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Efforts to replace Los Alamos facility behind schedule, DOE OIG reports.

Efforts to replace a nearly 50-year-old radioactive waste treatment facility at Los Alamos National Laboratory are 11 years behind schedule and cost almost 150 percent of what originally was estimated because of ineffective management, the Office of Inspector General (OIG) for the U.S. Department of Energy (DOE) reports.

The OIG notes that Los Alamos' primary responsibility is "to ensure the safety, security and reliability of the nation's nuclear stockpile," and the facility is part of the National Nuclear Security Administration (NNSA) nuclear weapons complex.

"To meet its mission, Los Alamos stores, treats and disposes of low-level waste and transuranic liquid waste (TRU) at the Radioactive Liquid Waste Treatment Facility (RLWTF).

"The facility has been in operation since 1963," the OIG reports.

Over the years, "the facility's systems have degraded and, on multiple occasions, failed, leaving Los Alamos with no method of processing radioactive liquid waste while the necessary repairs were made," the report comments.

"Los Alamos officials have stated that, over time, facility systems are expected to fail again, limiting the Laboratory's ability to meet mission requirements."

NNSA and Los Alamos have been planning a replacement project for the RLWTF since 2004, and made multiple changes in the design of the facility; Plans called for constructing two facilities in 2005, one facility in 2006, and then returned to the two facilities approach in 2011, the report says.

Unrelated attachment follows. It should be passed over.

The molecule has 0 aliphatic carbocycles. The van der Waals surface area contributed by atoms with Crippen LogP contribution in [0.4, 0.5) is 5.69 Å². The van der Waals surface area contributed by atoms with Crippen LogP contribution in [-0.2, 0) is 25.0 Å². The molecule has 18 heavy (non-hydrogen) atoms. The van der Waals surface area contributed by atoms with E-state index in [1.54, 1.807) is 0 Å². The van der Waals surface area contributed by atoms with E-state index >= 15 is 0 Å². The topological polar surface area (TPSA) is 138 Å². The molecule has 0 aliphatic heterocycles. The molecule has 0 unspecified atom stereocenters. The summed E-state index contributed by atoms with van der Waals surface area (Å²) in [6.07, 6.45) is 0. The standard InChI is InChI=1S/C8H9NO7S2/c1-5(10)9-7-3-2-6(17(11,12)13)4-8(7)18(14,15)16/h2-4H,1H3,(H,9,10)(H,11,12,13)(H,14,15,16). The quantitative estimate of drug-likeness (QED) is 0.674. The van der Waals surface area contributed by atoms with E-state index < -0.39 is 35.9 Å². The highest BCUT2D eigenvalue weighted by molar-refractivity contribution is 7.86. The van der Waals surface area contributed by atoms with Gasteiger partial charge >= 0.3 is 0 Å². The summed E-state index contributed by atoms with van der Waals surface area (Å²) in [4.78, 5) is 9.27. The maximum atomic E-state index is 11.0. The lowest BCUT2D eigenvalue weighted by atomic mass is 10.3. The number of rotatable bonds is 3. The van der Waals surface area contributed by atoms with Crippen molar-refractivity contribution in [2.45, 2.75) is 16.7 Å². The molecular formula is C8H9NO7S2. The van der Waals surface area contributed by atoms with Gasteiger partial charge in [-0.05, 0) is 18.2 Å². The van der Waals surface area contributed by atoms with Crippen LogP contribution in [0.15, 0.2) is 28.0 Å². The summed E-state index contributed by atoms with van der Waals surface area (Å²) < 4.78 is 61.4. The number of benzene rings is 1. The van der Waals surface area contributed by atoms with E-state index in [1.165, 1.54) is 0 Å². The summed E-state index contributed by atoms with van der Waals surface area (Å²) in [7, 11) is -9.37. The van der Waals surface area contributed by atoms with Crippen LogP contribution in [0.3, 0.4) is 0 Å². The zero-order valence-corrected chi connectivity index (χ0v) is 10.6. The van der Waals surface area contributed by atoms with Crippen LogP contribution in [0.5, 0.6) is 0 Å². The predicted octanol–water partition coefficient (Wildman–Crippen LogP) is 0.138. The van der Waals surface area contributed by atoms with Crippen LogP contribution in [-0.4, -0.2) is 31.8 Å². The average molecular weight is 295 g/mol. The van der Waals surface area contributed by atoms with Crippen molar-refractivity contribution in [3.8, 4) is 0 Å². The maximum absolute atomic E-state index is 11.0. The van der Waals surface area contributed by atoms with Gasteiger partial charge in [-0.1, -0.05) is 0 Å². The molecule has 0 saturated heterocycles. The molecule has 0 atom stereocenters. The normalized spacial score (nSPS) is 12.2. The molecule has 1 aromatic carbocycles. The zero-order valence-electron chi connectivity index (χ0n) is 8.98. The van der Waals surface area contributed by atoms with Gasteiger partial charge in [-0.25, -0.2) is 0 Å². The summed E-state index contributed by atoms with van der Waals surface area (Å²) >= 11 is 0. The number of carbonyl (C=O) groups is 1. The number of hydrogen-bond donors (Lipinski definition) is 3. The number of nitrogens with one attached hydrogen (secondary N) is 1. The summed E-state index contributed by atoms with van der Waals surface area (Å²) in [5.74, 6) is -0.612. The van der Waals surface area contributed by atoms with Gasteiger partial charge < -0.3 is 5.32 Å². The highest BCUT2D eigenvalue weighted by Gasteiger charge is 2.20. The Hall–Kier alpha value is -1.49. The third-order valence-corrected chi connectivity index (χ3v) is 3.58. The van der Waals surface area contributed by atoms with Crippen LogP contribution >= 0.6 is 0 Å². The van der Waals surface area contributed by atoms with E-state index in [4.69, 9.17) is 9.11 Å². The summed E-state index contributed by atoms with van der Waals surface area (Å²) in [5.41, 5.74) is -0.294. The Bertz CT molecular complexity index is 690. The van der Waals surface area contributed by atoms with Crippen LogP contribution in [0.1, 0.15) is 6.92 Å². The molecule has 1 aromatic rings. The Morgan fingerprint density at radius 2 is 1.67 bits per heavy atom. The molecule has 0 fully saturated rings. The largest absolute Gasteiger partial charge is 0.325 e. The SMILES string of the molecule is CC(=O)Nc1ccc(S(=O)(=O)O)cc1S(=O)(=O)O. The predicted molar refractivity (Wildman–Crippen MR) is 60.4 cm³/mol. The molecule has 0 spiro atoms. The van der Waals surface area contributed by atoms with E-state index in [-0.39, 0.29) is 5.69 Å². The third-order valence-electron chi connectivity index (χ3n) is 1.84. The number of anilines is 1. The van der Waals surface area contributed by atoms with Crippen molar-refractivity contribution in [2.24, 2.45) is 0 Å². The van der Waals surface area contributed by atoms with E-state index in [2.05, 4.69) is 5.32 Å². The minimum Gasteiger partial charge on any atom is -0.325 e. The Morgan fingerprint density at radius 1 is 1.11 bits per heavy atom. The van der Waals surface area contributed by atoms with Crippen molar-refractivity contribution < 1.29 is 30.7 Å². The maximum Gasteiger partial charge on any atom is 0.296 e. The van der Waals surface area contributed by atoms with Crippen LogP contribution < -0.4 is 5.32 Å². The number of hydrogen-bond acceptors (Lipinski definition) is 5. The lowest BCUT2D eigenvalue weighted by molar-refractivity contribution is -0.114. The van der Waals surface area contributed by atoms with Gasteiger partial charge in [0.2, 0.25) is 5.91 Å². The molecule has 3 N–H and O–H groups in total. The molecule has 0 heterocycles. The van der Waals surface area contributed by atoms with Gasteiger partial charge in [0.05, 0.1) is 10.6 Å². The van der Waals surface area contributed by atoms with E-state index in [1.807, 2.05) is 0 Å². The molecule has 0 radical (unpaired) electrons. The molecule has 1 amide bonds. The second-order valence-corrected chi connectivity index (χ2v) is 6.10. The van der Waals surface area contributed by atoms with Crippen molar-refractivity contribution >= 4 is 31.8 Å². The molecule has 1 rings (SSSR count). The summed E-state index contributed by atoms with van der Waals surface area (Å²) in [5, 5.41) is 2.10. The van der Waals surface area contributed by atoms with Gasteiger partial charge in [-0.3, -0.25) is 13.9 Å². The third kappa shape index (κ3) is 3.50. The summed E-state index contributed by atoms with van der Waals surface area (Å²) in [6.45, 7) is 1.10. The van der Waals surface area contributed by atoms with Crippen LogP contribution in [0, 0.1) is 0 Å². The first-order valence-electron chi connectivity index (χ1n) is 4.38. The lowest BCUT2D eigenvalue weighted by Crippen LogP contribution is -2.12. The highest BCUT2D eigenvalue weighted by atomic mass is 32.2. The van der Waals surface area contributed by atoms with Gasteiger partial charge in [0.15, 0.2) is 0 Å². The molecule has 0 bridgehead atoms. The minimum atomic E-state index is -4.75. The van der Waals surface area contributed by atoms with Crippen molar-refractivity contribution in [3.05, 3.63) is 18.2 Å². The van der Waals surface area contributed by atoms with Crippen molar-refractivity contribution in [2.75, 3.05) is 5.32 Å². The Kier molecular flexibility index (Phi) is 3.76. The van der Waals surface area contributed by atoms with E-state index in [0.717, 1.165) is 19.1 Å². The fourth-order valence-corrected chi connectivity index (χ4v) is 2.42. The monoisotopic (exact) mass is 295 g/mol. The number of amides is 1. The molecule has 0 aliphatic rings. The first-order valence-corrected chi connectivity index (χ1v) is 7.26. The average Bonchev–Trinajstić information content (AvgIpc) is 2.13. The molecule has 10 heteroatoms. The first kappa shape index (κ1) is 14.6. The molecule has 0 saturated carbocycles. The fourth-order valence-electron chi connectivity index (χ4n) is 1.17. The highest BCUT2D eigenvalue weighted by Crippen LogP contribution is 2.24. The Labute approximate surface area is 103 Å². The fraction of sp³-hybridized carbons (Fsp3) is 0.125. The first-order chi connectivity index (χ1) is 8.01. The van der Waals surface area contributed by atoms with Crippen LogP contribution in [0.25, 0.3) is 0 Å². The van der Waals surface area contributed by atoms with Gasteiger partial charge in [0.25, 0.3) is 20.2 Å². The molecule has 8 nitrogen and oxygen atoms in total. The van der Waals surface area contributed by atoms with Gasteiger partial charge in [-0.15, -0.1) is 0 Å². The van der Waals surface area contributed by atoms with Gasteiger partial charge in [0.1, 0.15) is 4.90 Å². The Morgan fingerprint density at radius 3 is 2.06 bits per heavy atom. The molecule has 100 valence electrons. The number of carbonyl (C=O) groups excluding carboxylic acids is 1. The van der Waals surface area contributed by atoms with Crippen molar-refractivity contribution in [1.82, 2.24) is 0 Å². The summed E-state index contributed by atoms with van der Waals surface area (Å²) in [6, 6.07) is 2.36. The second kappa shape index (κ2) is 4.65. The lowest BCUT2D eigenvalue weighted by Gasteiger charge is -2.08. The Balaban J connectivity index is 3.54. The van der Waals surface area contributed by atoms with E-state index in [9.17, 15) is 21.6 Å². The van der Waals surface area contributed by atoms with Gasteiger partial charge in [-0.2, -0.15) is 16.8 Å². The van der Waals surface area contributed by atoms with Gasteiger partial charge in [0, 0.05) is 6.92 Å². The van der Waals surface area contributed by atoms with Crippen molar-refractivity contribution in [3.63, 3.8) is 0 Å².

"The current two facility design, consisting of one facility for low-level waste and one for TRU waste, has a total estimated project cost as much as $214 million and respective completion dates of 2017 and 2020.

"The two facilities will provide similar capabilities as the existing facility and will be designed to have a 50-year life expectancy," the OIG says.

"While NNSA has recently taken action to address RLWTF replacement project issues, we observed that the NNSA and Los Alamos had not effectively managed the project over most of its lifecycle. Despite more than seven years of effort, and the expenditure of $56 million, design work for the TRU facility has not been completed and the project's completion date is 11 years behind schedule. Furthermore, the total estimated cost for the replacement project has increased from $86 million to as much as $214 million, a 149 percent increase," the OIG reports.

The OIG says Los Alamos officials have taken action to minimize liquid radioactive waste generation "by implementing practices to limit the amount of newly generated waste sent to the existing waste treatment facility."

"This reduction in waste volumes enabled the site to reduce the planned volume of waste for treatment, thereby reducing the square footage of space and the safety systems and components required for the replacement facility design. Specifically, according to NNSA, based on current evaluations of pollution prevention measures on the past and current waste volume amounts, the two facilities will be designed with the capacity to process about 65 percent less TRU and 47 percent less low-level waste per year than previously forecasted."

The report concludes that while NNSA and Los Alamos have made improvements in managing the project, "we suggest that the Associate Administrator for Acquisition and Project Management and the Manager, Los Alamos Field Office: (1) ensure continuous monitoring of the RLWTF design and construction activities including Los Alamos' use of value engineering principles and the technical performance of the project; and (2) optimize opportunities to mitigate risks and reduce costs throughout the project to completion."

Source: Office of Inspector General, Department of Energy
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Publication:Nuclear Waste News
Geographic Code:1U8NM
Date:Oct 24, 2013
Words:578
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